Today there was a House Wren in the southeastern alcove and an immature Ruby-throated Hummingbird at the main north entrance.
Birds on the move captured on Nexrad radar tell an important story on the evening of Sep. 23 to the morning of Sep. 24. First, watch migration blow up after local sunrise in the eastern US, and progress to the west.
As the night wore on, storms began to flare up in Oklahoma. Here in Stillwater those storms hit between 1:30 and 2:00 am on Sep. 24. As the storms expand, migration stalls: Birds put down to avoid the storms and for people on the ground, that’s a fallout.
Was there evidence of this fallout on the ground?
Well, there was a bonus Canada Warbler in that troublesome northeastern alcove of the Food and Agricultural Products Center. (This was in addition to a Mourning Warbler and a Wilson’s Warbler I found there on Sep. 21.)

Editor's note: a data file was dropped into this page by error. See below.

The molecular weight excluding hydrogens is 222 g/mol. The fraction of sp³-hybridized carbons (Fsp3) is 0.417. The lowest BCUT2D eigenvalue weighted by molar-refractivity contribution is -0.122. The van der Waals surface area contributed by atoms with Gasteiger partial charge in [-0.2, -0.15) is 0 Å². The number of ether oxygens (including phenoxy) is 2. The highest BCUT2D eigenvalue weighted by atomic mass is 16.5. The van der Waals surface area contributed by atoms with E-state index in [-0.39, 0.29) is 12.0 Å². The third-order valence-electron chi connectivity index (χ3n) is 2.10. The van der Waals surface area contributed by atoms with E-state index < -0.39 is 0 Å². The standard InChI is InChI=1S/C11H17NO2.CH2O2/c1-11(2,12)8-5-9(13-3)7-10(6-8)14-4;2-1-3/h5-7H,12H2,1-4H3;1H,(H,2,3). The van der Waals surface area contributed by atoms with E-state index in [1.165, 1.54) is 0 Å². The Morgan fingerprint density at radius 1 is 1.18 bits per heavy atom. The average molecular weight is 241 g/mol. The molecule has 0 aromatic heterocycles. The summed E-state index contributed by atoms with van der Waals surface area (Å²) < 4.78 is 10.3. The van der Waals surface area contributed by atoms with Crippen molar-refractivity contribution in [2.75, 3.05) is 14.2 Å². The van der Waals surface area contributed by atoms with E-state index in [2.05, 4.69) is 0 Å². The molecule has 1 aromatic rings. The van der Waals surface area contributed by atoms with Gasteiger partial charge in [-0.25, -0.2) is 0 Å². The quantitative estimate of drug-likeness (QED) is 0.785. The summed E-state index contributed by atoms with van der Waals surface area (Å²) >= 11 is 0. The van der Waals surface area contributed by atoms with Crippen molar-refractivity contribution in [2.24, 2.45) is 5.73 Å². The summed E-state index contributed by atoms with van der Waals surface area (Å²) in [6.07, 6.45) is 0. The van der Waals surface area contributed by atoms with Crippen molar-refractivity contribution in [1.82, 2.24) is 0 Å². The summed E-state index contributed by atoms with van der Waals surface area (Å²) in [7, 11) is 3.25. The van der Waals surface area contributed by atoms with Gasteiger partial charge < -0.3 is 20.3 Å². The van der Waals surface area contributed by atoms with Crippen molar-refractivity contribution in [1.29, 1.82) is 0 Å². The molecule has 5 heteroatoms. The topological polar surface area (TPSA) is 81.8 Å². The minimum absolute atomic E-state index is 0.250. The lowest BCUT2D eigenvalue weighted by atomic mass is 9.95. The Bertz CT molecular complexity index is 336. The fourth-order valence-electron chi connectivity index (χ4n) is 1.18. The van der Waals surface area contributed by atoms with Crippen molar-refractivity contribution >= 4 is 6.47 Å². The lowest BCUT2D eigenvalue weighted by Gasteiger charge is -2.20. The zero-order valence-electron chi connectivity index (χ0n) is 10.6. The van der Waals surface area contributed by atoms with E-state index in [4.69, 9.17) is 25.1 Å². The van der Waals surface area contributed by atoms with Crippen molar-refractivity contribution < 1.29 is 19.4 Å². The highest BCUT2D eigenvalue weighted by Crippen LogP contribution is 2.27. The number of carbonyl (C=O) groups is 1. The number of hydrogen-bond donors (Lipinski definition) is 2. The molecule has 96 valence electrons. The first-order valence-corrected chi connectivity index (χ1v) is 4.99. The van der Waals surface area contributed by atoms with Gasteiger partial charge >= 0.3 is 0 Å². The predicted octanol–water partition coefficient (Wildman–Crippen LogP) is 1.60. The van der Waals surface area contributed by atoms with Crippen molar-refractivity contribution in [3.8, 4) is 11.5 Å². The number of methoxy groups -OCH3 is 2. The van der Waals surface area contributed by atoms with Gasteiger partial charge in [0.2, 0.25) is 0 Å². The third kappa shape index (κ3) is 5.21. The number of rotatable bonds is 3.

There was a big flight of Nashville Warbler in Stillwater, too. Twelve were reported from Couch Park. I found one in the southwestern alcove and a Ruby-throated Hummingbird in the northeastern alcove.
The 40th casualty of 2019 indicates another unusually deadly year at the Noble Research Center on the campus of Oklahoma State University here in Stillwater, Oklahoma, USA. The fact that we’ve hit that benchmark in early September is especially disheartening. This hummingbird at the main north entrance earned the sad distinction of being number 40.